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Are You Fostering An Effective Doctor-Patient Communication?

May 13, 2024

A friend pulled me aside the other day and asked for my opinion about her husband who has advanced stage 4 cancer. Let us call her Emily. Emily’s husband, who is in his 70s, was diagnosed with stage 4 cancer several months ago.  He received one cycle of systemic chemotherapy and was admitted with a serious infection. Since then, he has been back and forth between the hospital and rehab. He has lost a considerable amount of weight and has trouble standing up. He is currently in rehab.

Emily’s husband is under the care of another medical oncologist who belongs to a large group practice. While in rehab, Emily’s husband was visited by his main oncologist’s colleague. He informed Emily’s husband that there was nothing more they could do, and the recommendation was hospice. A second oncologist went to visit Emily’s husband the following week. This time, the oncologist said that they would focus the treatment on the quality of life.

That gave Emily’s husband some hope – hope that he would get some sort of treatment to control his stage 4 cancer. To Emily and her husband, the two separate oncologists seemed to have very different opinions. Emily’s husband is not agreeing to home hospice because to him, there is still a glimmer of hope to treat his cancer.

My heart sank when I heard this from Emily. Although I knew well that both oncologists meant the same thing – that is, aggressive systemic treatment for the cancer is not an option, and the focus is best to be on comfort and the relief of suffering. The way that was communicated to Emily and her husband made them believe that there was some other method of treating the cancer, despite the fact that he was mostly bedbound, weak and cachectic.

I had a long discussion with Emily and clarified what both oncologists meant. Without really giving her medical advice, I made it clear that I was pretending to be in his oncologist’s shoes, and what both oncologists were saying was that cancer treatment is no longer a viable option, and the recommendation is to shift the focus on symptom relief.

The doctor-patient relationship is a delicate one. When a patient is in advance illness, it is especially important to ensure the patient and the family are all understanding what you, the doctor, are saying. When you communicate with the patient and their family effectively, it will save you time and effort to re-explain the situation and to re-establish trust.

Making the connection between the physician and the patient or their family is an important first step. When you have a special bond with the patient or their family, it is easier for them to communicate with you and to trust you.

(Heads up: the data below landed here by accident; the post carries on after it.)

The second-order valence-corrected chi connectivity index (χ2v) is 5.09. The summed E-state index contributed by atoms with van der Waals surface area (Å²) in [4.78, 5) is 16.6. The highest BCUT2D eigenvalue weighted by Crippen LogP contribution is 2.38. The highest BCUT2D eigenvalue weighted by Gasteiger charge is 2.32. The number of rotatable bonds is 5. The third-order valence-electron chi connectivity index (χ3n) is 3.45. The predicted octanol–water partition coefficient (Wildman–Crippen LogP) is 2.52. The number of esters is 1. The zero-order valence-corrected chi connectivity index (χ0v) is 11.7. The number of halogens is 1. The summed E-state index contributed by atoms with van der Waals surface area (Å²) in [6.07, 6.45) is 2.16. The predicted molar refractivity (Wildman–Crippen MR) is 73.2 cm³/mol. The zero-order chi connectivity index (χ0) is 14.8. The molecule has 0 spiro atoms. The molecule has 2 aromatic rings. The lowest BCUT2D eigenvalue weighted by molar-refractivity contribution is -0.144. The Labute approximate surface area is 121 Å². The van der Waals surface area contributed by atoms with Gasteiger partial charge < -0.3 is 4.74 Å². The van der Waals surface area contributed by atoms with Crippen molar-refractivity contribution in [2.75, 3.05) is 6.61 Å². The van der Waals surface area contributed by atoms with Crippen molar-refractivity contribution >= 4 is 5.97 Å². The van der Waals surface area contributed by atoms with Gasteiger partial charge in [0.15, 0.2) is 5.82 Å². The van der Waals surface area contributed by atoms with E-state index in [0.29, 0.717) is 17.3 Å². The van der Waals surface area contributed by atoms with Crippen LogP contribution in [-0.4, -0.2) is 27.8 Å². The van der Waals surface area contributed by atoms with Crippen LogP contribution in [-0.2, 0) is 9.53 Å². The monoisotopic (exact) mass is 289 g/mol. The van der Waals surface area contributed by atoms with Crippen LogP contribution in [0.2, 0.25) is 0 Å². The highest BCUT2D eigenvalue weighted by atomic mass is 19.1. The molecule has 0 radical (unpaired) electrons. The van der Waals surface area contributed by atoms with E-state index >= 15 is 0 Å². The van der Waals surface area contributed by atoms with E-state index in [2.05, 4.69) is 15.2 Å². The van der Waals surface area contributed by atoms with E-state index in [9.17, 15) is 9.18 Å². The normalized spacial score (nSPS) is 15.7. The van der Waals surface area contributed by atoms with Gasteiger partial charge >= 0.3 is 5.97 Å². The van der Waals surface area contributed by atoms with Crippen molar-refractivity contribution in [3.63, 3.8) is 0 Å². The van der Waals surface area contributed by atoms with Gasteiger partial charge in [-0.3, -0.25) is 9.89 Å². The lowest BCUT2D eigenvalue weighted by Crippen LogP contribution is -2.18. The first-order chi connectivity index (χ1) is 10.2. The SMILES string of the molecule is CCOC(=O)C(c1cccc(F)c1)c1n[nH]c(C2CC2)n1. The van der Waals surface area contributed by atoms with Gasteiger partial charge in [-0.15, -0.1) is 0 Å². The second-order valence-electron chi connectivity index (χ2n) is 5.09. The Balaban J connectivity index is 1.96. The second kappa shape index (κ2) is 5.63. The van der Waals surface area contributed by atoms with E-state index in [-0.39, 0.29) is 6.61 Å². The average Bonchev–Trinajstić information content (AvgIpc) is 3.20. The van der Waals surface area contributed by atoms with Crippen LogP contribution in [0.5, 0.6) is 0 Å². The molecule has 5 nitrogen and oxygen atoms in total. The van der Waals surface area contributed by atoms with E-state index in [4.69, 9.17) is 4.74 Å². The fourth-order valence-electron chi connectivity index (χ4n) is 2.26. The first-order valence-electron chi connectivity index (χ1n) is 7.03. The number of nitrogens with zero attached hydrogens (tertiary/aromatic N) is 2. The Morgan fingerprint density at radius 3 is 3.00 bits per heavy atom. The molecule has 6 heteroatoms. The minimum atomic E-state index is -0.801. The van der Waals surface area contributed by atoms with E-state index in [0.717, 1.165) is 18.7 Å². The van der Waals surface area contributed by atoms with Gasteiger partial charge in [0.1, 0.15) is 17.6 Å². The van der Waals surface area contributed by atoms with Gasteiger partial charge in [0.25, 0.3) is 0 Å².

Keep it simple. Use simple words and sentences to convey your message and recommendations. It is also helpful to say the same thing more than once, in a different way, to ensure the listener truly understands what you are saying.

Read the non-verbal cues. It is important to notice anything from the patient of the family’s expressions or gestures to see if they are comprehending the situation. It is important to have eye contact.

Pause. If you are sharing a cancer diagnosis and the treatment, pause frequently to ensure all the parties understand everything up to that point. Sometimes, people are so immersed in the diagnosis itself that they keep nodding to what you are saying while their mind is only focused on the word cancer.

Pause also allows the opportunity for the patient and their family to ask questions. Make sure you are approachable and open to questions.

It is always important to keep in mind that you are here to serve the patients. You are here to help them in a difficult journey. It may not be cancer; it may be some abdominal surgery, some chronic illness or anything that is foreign and scary to the patients.

Do not rush – some conversations take a longer time to make the connection. Allow yourself that. Remind yourself that you have the time you need to help the patient and to ensure your discussion is received with the intended comprehension.

It is always helpful to summarize toward the end of the patient visit. This is a great way to once again ensure the patient and the family understand and remember what you discussed. It is also a good cue to let them know that visit is completed.

When you spend a few extra minutes to do the above, it will save you a lot in the long run. You are saving the patient and their family from having emotional damage caused by the false hopes. You are saving yourself time to explain or clarify what you were saying. You are saving the unique doctor-patient relationship and keep the trust factor.

Effective communication is a delicate skill that no one is perfect, and that is ok. It is always a learning process. The more you are aware of the kind of connection you have with you patient, the better you know how or what to communicate with them. Keep things simple. You do not have to spend a whole day to get the point across; you will spend the time you need to ensure the patients, their families and you are on the same page.

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